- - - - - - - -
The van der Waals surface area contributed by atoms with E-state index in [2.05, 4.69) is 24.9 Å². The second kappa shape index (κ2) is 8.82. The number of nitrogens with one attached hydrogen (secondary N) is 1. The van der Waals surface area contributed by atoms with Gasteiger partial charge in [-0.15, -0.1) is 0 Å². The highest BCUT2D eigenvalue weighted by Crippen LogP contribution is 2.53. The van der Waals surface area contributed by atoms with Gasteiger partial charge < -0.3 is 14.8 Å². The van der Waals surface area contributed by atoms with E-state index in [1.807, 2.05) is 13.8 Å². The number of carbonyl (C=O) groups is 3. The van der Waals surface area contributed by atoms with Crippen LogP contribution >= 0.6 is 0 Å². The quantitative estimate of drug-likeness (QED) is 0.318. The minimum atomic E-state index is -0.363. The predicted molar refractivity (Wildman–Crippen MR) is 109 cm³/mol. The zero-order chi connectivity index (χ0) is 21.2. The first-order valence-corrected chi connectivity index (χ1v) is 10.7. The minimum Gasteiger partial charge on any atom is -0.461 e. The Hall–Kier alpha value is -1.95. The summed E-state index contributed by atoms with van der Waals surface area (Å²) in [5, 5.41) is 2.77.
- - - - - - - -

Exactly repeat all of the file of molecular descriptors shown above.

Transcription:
The van der Waals surface area contributed by atoms with E-state index in [2.05, 4.69) is 24.9 Å². The second kappa shape index (κ2) is 8.82. The number of nitrogens with one attached hydrogen (secondary N) is 1. The van der Waals surface area contributed by atoms with Gasteiger partial charge in [-0.15, -0.1) is 0 Å². The highest BCUT2D eigenvalue weighted by Crippen LogP contribution is 2.53. The van der Waals surface area contributed by atoms with Gasteiger partial charge < -0.3 is 14.8 Å². The van der Waals surface area contributed by atoms with E-state index in [1.807, 2.05) is 13.8 Å². The number of carbonyl (C=O) groups is 3. The van der Waals surface area contributed by atoms with Crippen LogP contribution >= 0.6 is 0 Å². The quantitative estimate of drug-likeness (QED) is 0.318. The minimum atomic E-state index is -0.363. The predicted molar refractivity (Wildman–Crippen MR) is 109 cm³/mol. The zero-order chi connectivity index (χ0) is 21.2. The first-order valence-corrected chi connectivity index (χ1v) is 10.7. The minimum Gasteiger partial charge on any atom is -0.461 e. The Hall–Kier alpha value is -1.95. The summed E-state index contributed by atoms with van der Waals surface area (Å²) in [5, 5.41) is 2.77.